Rural schools are not only the social and economic hub of the areas they serve, but they are also an essential lifeline of emotional support and social services for students and the larger community. Often the task of ensuring our students are seen, heard, and loved falls on the educators. TyKesha Cross, a Junior High and 9th Grade Banking teacher at the Pine Bluff School District in Pine Bluff, AR, knows personally the power of teachers and education to lift students out of incredibly difficult situations.
Recently consolidated with a neighboring district, the Pine Bluff School District (PBSD) consists of 6 schools serving 2,948 rural students, 99% of whom self-identify as Black. TyKesha shares that since the two districts have consolidated, “We are now truly the center of our community.” More than being a hub of common connection though, she underscores that the school is a hub of refuge and hope for students too: “School was not only a place to educate me, which it did a great job of doing, but it was the place that saved my life! It was a refuge for me, a safe haven, a hot meal, a counseling facility, and sometimes, a way out. 25 years later, and the same school that saved my life is saving others. PBSD provides that family-school-community partnership. It is the avenue used to give students the social, life, and interactive skills to be producers in this diverse world.”
TyKesha shares how she and her family were greatly affected by struggle and strife growing up, including an episode of gun violence that nearly took her life. Yet through it all, she joyfully tells how her grandmother “found the strength and courage to raise me to look to education as an opportunity to live a better adult life, and that I did.” Her rural school provided a ray of hope in an otherwise bleak situation, and when an unexpected pregnancy threatened to end her high school career it was a rural educator that encouraged and empowered her to fight through the difficulty: “My then counselor made me promise that I would graduate and enroll in a local college after having my son. I completed my diploma and enrolled in Southeast Arkansas College, where I graduated with honors. She then helped me enroll in the University of Arkansas at Pine Bluff. I also graduated with honors from there too. If it were not for my counselor, I could honestly say that I would not be sharing this story with you.”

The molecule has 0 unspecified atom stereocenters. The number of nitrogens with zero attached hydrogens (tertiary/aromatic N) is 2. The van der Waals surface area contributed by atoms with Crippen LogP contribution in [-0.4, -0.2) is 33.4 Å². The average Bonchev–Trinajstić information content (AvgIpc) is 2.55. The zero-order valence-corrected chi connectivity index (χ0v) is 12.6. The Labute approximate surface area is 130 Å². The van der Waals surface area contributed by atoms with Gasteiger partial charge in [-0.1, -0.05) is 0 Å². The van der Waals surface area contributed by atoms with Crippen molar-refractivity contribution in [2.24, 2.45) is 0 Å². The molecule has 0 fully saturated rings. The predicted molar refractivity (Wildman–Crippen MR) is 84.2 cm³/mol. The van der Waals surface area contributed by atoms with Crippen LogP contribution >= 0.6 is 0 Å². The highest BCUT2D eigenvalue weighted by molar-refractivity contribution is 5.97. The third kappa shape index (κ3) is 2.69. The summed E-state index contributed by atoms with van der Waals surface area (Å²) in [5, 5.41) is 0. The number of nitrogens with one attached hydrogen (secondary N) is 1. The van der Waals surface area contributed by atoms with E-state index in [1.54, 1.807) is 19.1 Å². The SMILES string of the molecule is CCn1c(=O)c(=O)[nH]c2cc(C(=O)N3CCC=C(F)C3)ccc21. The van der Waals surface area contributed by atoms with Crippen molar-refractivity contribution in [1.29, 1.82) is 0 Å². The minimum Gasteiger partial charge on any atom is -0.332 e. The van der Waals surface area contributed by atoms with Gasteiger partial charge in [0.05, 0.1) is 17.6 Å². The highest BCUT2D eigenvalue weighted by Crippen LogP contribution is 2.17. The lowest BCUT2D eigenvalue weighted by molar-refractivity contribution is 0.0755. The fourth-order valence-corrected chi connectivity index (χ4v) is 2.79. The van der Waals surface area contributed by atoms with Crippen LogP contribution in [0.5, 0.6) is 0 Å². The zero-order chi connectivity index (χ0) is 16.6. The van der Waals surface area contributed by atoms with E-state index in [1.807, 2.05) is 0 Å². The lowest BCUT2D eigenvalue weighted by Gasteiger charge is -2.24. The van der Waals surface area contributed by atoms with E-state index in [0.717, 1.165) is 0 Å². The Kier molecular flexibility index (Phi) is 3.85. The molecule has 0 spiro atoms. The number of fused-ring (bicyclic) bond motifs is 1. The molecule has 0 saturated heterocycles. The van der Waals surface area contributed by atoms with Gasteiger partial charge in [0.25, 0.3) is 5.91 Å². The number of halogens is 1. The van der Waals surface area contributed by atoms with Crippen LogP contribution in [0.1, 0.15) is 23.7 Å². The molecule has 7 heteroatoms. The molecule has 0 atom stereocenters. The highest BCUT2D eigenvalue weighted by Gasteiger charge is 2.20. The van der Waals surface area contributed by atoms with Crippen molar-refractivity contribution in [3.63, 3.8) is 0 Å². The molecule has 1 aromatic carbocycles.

She considers it a blessing that so many people and opportunities came into her life to help her along the way. In 2008, during the peak of the Subprime Mortgage Crisis, a familiar face once again emerged that would set TyKesha on the path to becoming a teacher: “My high school counselor, who was now the principal, asked my husband to tell me to come work for her. I had always wanted to be a teacher, and I used to play with my dolls on the porch teaching them. She hired me to report to my old high school to teach History, and I was as afraid as could be! But, I put on my Superwoman cape, and off I went. It was indeed the best decision I could have ever made, as now I’m able to give back, if only a small piece, of what was given to me–a chance to change my life.”
“I look for opportunities to connect with my students on a personal level. I can not only provide my students with sympathy, but empathy.”
One of the cherished qualities of teaching in a rural school is the deeply personal connection and commitment teachers and students grow between each other. Though starting her new life as a teacher was initially frightening, TyKesha found that returning to the strong, place-based bonds that united her with her students was essential: “My mentor teacher, who knew me from my mother’s womb, told me to treat the students as if they were my own children. That was the best advice anyone has ever given me. I look for opportunities to connect with my students on a personal level.”
For TyKesha, that atmosphere of care and compassion was also built from enduring and overcoming the same struggles that impact her students. From hunger and drug abuse, to poverty and violence, TyKesha builds understanding and trust with her students by letting them know that she too experienced it all, that they are not alone, and that they too can overcome their situation. “I can not only provide my students with sympathy, but empathy,” she beams, “Life certainly has not dealt me a good playing hand, but I have learned to take the hand that I was dealt and play the cards in a different order.”